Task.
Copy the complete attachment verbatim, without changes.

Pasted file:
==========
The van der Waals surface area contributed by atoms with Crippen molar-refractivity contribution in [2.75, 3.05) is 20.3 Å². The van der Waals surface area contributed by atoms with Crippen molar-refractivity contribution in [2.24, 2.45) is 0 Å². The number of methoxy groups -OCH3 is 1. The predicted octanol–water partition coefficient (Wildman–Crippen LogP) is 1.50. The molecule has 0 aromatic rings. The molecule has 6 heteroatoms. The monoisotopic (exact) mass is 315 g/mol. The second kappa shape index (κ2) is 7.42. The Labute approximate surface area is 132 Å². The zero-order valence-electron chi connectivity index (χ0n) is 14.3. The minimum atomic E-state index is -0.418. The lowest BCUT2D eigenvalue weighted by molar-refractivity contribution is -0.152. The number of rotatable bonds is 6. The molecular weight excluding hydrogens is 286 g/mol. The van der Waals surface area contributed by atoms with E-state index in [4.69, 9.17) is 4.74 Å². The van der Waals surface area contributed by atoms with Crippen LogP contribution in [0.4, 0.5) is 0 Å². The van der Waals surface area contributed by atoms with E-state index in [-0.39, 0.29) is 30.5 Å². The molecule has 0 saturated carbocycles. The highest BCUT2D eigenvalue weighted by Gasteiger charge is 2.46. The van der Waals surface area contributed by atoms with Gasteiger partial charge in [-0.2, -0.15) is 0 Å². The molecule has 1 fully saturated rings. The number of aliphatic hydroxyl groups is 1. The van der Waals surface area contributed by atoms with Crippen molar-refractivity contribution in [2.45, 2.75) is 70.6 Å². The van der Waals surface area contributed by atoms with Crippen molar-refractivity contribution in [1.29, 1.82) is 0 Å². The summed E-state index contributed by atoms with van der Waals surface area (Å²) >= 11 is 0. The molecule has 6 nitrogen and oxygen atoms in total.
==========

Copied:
The van der Waals surface area contributed by atoms with Crippen molar-refractivity contribution in [2.75, 3.05) is 20.3 Å². The van der Waals surface area contributed by atoms with Crippen molar-refractivity contribution in [2.24, 2.45) is 0 Å². The number of methoxy groups -OCH3 is 1. The predicted octanol–water partition coefficient (Wildman–Crippen LogP) is 1.50. The molecule has 0 aromatic rings. The molecule has 6 heteroatoms. The monoisotopic (exact) mass is 315 g/mol. The second kappa shape index (κ2) is 7.42. The Labute approximate surface area is 132 Å². The zero-order valence-electron chi connectivity index (χ0n) is 14.3. The minimum atomic E-state index is -0.418. The lowest BCUT2D eigenvalue weighted by molar-refractivity contribution is -0.152. The number of rotatable bonds is 6. The molecular weight excluding hydrogens is 286 g/mol. The van der Waals surface area contributed by atoms with E-state index in [4.69, 9.17) is 4.74 Å². The van der Waals surface area contributed by atoms with Crippen LogP contribution in [0.4, 0.5) is 0 Å². The van der Waals surface area contributed by atoms with E-state index in [-0.39, 0.29) is 30.5 Å². The molecule has 0 saturated carbocycles. The highest BCUT2D eigenvalue weighted by Gasteiger charge is 2.46. The van der Waals surface area contributed by atoms with Gasteiger partial charge in [-0.2, -0.15) is 0 Å². The molecule has 1 fully saturated rings. The number of aliphatic hydroxyl groups is 1. The van der Waals surface area contributed by atoms with Crippen molar-refractivity contribution in [2.45, 2.75) is 70.6 Å². The van der Waals surface area contributed by atoms with Crippen molar-refractivity contribution in [1.29, 1.82) is 0 Å². The summed E-state index contributed by atoms with van der Waals surface area (Å²) >= 11 is 0. The molecule has 6 nitrogen and oxygen atoms in total.